Browsing named entities in The Daily Dispatch: March 27, 1862., [Electronic resource]. You can also browse the collection for Tilghman or search for Tilghman in all documents.

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e winter rains set in, and Gen. Grant's army found itself out off by the freshens, and Clark's river and Blood creek. Gen. Tilghman promptly caused the bridges at Blood creek to be destroyed, on the night of the 20th, when the enemy were at Murray, mbiads, &c., were sent to Forts Donelson and Henry, and rapidly mounted. From that time till the 8th of February Gen. Tilghman was everywhere at his post. All the defences were pushed with vigor, and repeated appeal, made for assistance. --Before the reinforcements intended for Gen. Tilghman had arrived, the enemy had already landed 10,000 troops, and brought up ten gunboats near the mouth of Panther Creek, three miles below Fort Henry. And the river was now at full tide, overflowing ithich we make only the following extract: "Of our disaster at Fort Henry, I will say nothing further, except that Gen. Tilghman's cool and daring courage, exhibited in the terrible cannonade, won the admiration of all who were in the fort. None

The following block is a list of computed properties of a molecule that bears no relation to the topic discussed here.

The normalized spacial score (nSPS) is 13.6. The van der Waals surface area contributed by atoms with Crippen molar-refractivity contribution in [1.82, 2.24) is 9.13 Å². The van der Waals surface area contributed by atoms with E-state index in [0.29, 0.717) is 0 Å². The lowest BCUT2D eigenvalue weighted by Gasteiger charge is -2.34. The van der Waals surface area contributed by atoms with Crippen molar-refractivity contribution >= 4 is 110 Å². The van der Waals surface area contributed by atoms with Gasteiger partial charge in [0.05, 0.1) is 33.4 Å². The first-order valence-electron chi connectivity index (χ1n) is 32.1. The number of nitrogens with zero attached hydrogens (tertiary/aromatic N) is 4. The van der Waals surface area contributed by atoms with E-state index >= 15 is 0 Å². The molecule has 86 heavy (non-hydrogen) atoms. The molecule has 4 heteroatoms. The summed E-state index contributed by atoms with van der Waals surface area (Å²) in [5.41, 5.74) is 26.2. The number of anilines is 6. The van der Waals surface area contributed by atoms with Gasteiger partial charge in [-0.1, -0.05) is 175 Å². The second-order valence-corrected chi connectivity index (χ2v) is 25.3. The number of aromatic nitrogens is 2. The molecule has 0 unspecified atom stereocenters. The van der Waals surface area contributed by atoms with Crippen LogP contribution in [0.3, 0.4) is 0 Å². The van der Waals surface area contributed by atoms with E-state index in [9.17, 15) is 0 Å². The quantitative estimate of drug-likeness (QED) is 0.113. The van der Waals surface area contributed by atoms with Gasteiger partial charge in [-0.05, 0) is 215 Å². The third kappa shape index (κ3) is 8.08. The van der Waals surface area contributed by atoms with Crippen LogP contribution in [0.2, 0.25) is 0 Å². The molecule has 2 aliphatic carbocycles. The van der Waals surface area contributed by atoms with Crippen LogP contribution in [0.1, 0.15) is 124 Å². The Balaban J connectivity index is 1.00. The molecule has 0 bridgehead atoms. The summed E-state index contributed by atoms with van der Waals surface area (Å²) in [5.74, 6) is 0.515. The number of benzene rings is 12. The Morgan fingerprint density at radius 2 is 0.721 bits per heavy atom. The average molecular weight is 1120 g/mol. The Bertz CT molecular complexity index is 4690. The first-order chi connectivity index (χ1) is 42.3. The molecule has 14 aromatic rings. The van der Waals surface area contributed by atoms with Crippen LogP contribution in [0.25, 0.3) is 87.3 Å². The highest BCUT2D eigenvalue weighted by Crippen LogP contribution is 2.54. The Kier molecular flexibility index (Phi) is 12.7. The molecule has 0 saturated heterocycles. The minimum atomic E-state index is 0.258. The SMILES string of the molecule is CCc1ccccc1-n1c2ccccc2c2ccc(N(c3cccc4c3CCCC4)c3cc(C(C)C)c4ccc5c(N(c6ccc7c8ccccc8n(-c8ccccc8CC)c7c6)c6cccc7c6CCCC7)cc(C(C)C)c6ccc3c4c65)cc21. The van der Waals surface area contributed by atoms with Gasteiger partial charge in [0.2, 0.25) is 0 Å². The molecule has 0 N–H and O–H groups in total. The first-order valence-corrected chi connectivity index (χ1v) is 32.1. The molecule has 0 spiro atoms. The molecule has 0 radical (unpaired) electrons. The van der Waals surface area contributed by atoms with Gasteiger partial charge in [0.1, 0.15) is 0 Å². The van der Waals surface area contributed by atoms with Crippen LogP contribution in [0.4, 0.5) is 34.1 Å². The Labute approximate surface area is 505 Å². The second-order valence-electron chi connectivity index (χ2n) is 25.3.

cers felt confident of their ability to hold the island. They have no idea of abandoning the position. By passengers on the Republic, who left Tiptonville yesterday morning, we have a confirmation of the fight between the gunboats and the enemy's battery. The damage to the Gen. Polk was not so serious as at first supposed. One shot passed through the pilot house of the Marapas. Gen. Tilgeman Official report of the Bat the of Fort Henry. The Atlanta Confederacy. produces General Tilghman's report of the attack upon Fort Henry, which had not before been published: Fort Henry, Feb. 9, 1862. Sir. Col. W. W. Mackall, A. A. General, C. S. A., Bowling Green: --Through the courtesy of Brig-Gen. U. S. Grant, commanding Federal forces, I am permitted to communicate with you in relation to the result of the action between the fort under my command, at this place, and the Federal gunboats, on yesterday. At 11 o'clock, and 40 minutes on yesterday morning, the enemy